Answer to MBE Question from October 23rd

(B) is correct.

Issue: What is the best defense to a strict liability claim?

Rule: One who sells any product in a defective condition unreasonably dangerous to the consumer or to his property is subject to liability for physical harm thereby caused to anyone whose injury was foreseeable, including the ultimate consumer, or to his property, if (1) the manufacturer or supplier is engaged in the business of selling the product in question; (note that a commercial  supplier has a duty to supply a safe product); (2) the product is unreasonably dangerous to the consumer or to his property (in which case the duty to supply a safe product is breached); (3) the defect existed while in the  hands  of  the  manufacturer  (meaning  the  product  was  not  altered  after  it  left  the  hands  of  the  manufacturer); and (4) there is actual harm to the person or property.  Pure economic loss – i.e., the value of the defective product itself –cannot be recovered. Privity is not a requirement under strict liability. Defenses to a claim of strict liability include, inter alia,  assumption of risk, which is when the plaintiff  continues  to  use  the  product  unreasonably  even  after  he  learns  about  the  risk  and  the  failure to heed the warning accompanying the product.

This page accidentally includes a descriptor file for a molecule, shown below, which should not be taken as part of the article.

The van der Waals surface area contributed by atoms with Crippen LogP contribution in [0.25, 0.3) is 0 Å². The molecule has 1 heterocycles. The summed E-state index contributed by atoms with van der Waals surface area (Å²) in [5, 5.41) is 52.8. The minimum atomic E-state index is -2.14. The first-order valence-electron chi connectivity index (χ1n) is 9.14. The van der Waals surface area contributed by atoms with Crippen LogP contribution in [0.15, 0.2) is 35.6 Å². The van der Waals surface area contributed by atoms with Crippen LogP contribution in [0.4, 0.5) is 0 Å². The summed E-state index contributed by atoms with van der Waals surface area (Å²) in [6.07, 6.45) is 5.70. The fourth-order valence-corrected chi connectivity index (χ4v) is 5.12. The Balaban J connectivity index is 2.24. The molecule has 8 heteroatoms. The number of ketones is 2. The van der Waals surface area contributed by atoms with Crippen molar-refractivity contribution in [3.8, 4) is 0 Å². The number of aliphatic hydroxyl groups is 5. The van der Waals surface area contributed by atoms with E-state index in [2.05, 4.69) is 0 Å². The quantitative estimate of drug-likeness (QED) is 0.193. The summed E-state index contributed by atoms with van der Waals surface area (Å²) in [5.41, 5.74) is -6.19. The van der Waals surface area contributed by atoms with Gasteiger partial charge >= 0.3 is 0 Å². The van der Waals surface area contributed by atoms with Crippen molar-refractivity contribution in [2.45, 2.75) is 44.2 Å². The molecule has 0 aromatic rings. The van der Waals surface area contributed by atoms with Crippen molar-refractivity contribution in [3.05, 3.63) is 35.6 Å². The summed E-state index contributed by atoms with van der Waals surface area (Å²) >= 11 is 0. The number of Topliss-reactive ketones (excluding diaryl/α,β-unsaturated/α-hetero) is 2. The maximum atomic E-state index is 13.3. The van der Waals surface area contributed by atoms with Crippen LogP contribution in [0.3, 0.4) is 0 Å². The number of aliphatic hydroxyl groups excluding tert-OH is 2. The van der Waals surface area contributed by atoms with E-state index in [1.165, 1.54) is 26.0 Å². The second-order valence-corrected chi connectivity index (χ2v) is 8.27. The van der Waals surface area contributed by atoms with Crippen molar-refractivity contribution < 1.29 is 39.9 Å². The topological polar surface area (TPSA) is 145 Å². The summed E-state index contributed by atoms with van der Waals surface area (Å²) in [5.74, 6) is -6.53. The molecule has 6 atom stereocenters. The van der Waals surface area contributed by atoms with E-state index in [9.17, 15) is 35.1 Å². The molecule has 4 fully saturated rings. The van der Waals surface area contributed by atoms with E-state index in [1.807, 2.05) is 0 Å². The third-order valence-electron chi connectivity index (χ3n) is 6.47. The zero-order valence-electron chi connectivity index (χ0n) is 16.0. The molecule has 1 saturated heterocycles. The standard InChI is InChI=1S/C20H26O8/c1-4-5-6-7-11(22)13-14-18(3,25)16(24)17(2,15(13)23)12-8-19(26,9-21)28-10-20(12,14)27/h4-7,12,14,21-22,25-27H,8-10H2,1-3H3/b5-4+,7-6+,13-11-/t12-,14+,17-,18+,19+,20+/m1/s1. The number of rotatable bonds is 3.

Analysis: Here,  the  manufacturer  issued  a  warning  for  the  swing  set  and  thus  protected  itself  against  a strict  liability  claim  for  exactly  the  activity  that  the  manufacturer  warned  against. By failing to heed the warning, the parents and child can be said to have assumed the risk of using the swing set. Thus, (B) is the correct answer.

(B) is correct because it is the best defense to a strict liability claim.

(A) is incorrect because strict liability extends to beyond just the purchasers of the product. The manufacturer may be liable to anyone whose injury was foreseeable.

(C) is incorrect because while modification of the product may be a defense to strict liability, here, (B) is the better answer given that the manufacturer warned against the exact activity that caused the child’s injury.

(D) is incorrect because the “last clear chance” theory is not applicable to strict liability actions.

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